So for those who haven’t figured it out yet, I am autistic. And Grey’s Anatomy had become a new special interest for me.

This is a pretty new revelation for me; self-diagnosing as autistic and waiting on a referral, but it has completely changed the way I understand myself and the things I do.

I’ve always felt slightly on the outside of things or as though there are a set of unwritten rules that I don’t quite understand, but it was ony after further reasearch that I realised I might be autistic. Women often present autistic traits very differently to men, which leaves a much lower rate of diagnosis and increased misunderstanding of what autism is.

This left me feeling very isolated when I was younger, developing a lot of anxiety and masking a lot of my natural behaviours in an attempt to fit in. This means that I am now gradually unpicking traits that I have long since learnt to mask.

One such trait is my incredible ability to marathon a TV show and learn everything there is to know about it. This is something I have always done with TV shows and movie franchises and seem unable to avoid. So why should I?

I’m sure there are lots of people who think it is a waste of time or useless information but if I enjoy it then I don’t see how it can be. I’ll be the first to hold my hands up and admit that my knowledge of Grey-Sloan Memorial is not exactly helping me out in life, but I also don’t care.

I am autistic and my special interest in Grey’s Anatomy makes me happy.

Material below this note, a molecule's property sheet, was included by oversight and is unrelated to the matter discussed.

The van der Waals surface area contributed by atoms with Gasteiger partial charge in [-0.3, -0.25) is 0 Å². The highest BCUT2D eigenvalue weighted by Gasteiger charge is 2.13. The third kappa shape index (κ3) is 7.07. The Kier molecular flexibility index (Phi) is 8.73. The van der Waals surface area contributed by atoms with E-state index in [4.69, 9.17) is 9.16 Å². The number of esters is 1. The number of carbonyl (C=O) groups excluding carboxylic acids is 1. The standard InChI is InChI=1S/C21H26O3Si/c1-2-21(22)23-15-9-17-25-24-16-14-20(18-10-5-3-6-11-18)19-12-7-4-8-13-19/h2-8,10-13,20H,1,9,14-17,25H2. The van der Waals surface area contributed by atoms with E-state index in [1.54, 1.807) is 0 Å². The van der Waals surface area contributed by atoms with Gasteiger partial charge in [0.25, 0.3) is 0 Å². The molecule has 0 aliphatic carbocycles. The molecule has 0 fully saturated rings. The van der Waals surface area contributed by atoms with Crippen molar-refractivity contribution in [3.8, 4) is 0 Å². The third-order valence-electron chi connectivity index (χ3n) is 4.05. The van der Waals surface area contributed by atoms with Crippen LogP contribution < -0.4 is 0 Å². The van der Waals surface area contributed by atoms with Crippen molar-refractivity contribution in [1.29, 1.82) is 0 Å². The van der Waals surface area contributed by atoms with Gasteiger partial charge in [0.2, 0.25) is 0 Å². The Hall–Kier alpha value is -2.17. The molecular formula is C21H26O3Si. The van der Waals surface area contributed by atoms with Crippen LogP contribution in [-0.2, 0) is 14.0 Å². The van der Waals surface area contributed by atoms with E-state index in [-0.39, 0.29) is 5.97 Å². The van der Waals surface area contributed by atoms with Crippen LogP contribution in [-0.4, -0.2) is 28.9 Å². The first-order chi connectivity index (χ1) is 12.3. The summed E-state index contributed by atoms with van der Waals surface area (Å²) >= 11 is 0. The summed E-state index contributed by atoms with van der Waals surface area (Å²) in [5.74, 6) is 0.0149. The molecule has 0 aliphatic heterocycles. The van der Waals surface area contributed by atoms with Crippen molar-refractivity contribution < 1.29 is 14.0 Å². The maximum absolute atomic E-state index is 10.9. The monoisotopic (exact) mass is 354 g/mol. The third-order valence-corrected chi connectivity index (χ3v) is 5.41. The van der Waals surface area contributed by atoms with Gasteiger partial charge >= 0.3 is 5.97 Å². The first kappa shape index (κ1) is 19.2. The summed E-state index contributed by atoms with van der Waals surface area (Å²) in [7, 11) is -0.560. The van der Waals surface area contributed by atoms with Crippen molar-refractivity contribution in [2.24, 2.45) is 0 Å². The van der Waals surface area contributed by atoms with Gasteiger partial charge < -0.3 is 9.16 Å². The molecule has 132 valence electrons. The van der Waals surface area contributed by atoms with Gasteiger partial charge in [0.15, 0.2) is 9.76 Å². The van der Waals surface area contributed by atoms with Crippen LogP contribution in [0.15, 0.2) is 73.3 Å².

I know this has deviated from my usual book-related content, so let me know if this type of post is something you would like to see more of.

Thanks for reading!

Audiobooks Count and this is why.

Whether listening to an audiobook counts as reading is a big point of contention within the book community. I wanted to throw in my 2 pence as someone who has days when I rely on audiobooks.

I have a chronic illness called Functional Neurological Disorder that can leave me in bed for full days, barely able to process full sentences or open my eyes. As you can imagine, days like these aren’t the best; enter an audiobook. On my worst days my only saving grace can be a good audiobook.

I can’t concentrate on reading or even hold a book sometimes, but I can’t keep my eyes open long enough to watch tv. This leaves no better solution than an audiobook. Audiobooks distracts me from any chronic pain, but require next to no energy from me. I love to read more than anything else, it’s my favourite thing to do, and being able to when I am my most ill means everything. Audiobooks can be the only way for me to pass the time.

When someone says that an audiobook doesn’t count they are taking away something that gets me through my worst health days. They are diminishing what little I can do on and undermining my choice to read in whatever way best suits my needs.

The refusal of some people to recognise audiobooks as reading is a fundamentally ableist belief. It is excluding people by saying that if they struggle to read a physical book they aren’t reading. Telling people with learning disabilities that audiobooks don’t count is nothing but gatekeeping. They may have struggled with reading for years and found audiobooks to be their only option.

An able-bodied person may not realise just how heavy a book can be, but sometimes even a kindle can be too much. I regularly experience a tremor in my hands and holding a book simply isn’t an option, but that doesn’t need to stop me reading.

It should not matter what your personal capabilities are, you can still read if you want to. Audiobooks are just another way for more people to find joy in books and that’s never a bad thing.